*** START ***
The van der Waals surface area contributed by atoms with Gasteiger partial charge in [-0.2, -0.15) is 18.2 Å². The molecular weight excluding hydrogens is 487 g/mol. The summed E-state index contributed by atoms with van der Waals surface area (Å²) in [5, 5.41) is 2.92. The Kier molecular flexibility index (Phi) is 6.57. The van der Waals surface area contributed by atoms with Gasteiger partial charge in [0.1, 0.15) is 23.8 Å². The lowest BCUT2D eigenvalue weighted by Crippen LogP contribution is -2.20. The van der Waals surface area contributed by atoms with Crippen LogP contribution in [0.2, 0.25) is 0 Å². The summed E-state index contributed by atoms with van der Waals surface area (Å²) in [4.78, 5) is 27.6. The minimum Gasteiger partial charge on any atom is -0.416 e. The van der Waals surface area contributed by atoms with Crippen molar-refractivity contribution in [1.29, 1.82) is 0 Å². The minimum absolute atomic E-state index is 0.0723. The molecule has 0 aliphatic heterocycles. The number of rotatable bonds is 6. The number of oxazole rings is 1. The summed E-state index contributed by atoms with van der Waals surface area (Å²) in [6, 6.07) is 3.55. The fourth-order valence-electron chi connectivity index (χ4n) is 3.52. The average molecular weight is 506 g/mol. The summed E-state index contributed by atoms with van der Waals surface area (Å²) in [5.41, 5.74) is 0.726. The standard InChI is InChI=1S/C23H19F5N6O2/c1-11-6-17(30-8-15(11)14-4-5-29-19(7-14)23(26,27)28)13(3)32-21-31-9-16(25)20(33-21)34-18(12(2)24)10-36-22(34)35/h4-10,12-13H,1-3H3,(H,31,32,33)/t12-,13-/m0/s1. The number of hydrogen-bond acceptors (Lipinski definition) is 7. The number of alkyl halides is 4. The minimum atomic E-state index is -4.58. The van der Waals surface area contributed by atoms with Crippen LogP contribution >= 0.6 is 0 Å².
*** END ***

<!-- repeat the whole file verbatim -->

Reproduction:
The van der Waals surface area contributed by atoms with Gasteiger partial charge in [-0.2, -0.15) is 18.2 Å². The molecular weight excluding hydrogens is 487 g/mol. The summed E-state index contributed by atoms with van der Waals surface area (Å²) in [5, 5.41) is 2.92. The Kier molecular flexibility index (Phi) is 6.57. The van der Waals surface area contributed by atoms with Gasteiger partial charge in [0.1, 0.15) is 23.8 Å². The lowest BCUT2D eigenvalue weighted by Crippen LogP contribution is -2.20. The van der Waals surface area contributed by atoms with Crippen LogP contribution in [0.2, 0.25) is 0 Å². The summed E-state index contributed by atoms with van der Waals surface area (Å²) in [4.78, 5) is 27.6. The minimum Gasteiger partial charge on any atom is -0.416 e. The van der Waals surface area contributed by atoms with Crippen molar-refractivity contribution in [1.29, 1.82) is 0 Å². The minimum absolute atomic E-state index is 0.0723. The molecule has 0 aliphatic heterocycles. The number of rotatable bonds is 6. The number of oxazole rings is 1. The summed E-state index contributed by atoms with van der Waals surface area (Å²) in [6, 6.07) is 3.55. The fourth-order valence-electron chi connectivity index (χ4n) is 3.52. The average molecular weight is 506 g/mol. The summed E-state index contributed by atoms with van der Waals surface area (Å²) in [5.41, 5.74) is 0.726. The standard InChI is InChI=1S/C23H19F5N6O2/c1-11-6-17(30-8-15(11)14-4-5-29-19(7-14)23(26,27)28)13(3)32-21-31-9-16(25)20(33-21)34-18(12(2)24)10-36-22(34)35/h4-10,12-13H,1-3H3,(H,31,32,33)/t12-,13-/m0/s1. The number of hydrogen-bond acceptors (Lipinski definition) is 7. The number of alkyl halides is 4. The minimum atomic E-state index is -4.58. The van der Waals surface area contributed by atoms with Crippen LogP contribution >= 0.6 is 0 Å².